When equity-based crowdfunding platforms emerged around 2011, they, unlike their donation or rewards-based cousins, were restricted by law to accredited investors. The crowd, as it were, was quite selective. And while exclusivity has always played a major role in the finance industry, limiting equity-based crowdfunding to accredited investors meant that these platforms were exacerbating a funding gap for entrepreneurs who needed much less funding to get their businesses off the ground.
“Since 2008, it’s been so hard to get a bank loan,” said Tess Hottenroth, chief executive officer of BankRoll Women. “The venture capitalists have moved up in the amount that they are generally giving to companies, and as a result the angel investors have also moved up to a level where VCs used to be.”
Signed into law by President Barack Obama in 2012, the Jumpstart Our Business Startups Act sought to enable a greater number of entrepreneurs and investors to benefit from equity crowdfunding. The bill passed with bipartisan support; after all, Hottenroth noted, “Who’s going to vote against JOBS?”
Tell me what I need to know about the JOBS Act titles.
Title II: Makes it possible for small businesses and entrepreneurs to advertise their businesses or products and solicit investments on equity crowdfunding platforms. As Title II is a private offering, companies that choose to fundraise under this title can only accept investments from accredited investors.
Title III: Is for all of the little guys and gals out there who want to raise up to $1 million. This title is often likened to an equity version of Kickstarter, but with a system in place to make sure the general public doesn’t invest more than they can afford to in startups that might not make it. As David M. Freedman and Matthew R. Nutting wrote in A Brief History of Crowdfunding, Title III was considered particularly risky, because “it opened the riskiest area of alternative investing to tens of millions of investors who, because they were not wealthy, were presumed to be less sophisticated investors.”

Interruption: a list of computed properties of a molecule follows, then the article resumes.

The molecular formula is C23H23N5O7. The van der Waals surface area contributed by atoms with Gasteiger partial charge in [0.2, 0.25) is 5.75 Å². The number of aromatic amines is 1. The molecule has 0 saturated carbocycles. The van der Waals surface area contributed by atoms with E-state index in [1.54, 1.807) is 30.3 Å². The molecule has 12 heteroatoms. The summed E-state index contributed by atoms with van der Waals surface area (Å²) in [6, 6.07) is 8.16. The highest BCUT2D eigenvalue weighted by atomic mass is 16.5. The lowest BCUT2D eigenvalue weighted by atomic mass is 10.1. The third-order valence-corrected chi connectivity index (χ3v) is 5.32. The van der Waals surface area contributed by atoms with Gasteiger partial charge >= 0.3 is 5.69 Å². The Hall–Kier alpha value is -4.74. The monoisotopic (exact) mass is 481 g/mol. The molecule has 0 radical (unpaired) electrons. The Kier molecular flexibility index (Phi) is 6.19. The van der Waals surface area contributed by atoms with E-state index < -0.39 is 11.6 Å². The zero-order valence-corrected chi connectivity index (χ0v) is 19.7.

Title IV: There are two types of Title IV, Tiers 1 and 2. Tier 2, which allows entrepreneurs to raise up to $50 million, is pretty exciting, because it basically allows companies to form mini IPOs funded by the general public. These offerings are liquid, and can be traded if listed on a stock exchange. Mini IPOs are much, much less expensive and complex to set up than actual IPOs.
Who can benefit most from the JOBS Act?
On the investor side, the average Joe and Joanna Public could potentially win big with the JOBS Act. Unaccredited investors can’t invest in Title II of the act, but they can invest in Titles III and IV. In other words, the crowd went from a complete shutout to be able to invest in nearly every type of equity crowdfunding, much as they can in mutual funds and other types of stock.
On the entrepreneur side, any entrepreneur that fell outside the funding scope of VCs and angel investors are now able to use crowdfunding platforms to raise equity. Crowdfunding equity has joined a growing number of fintech financing solutions for entrepreneurs looking for funding outside the traditional bank channels.
Of course, these are the people who can in theory benefit from the JOBS Act. In reality, very few startups have applied for this type of funding so far.
So you’re saying that from 2012 the JOBS Act has completely changed equity-based crowdfunding?
Not exactly. The SEC has been slow to implement the rules, much to the chagrin of professionals in the equity crowdfunding business. While Title II has been legal since 2013, Title IV wasn’t legal until 2015, and Title III until 2016. Not all of the blame lies with the SEC, though. Many entrepreneurs and investors probably just aren’t aware that the JOBS Act happened.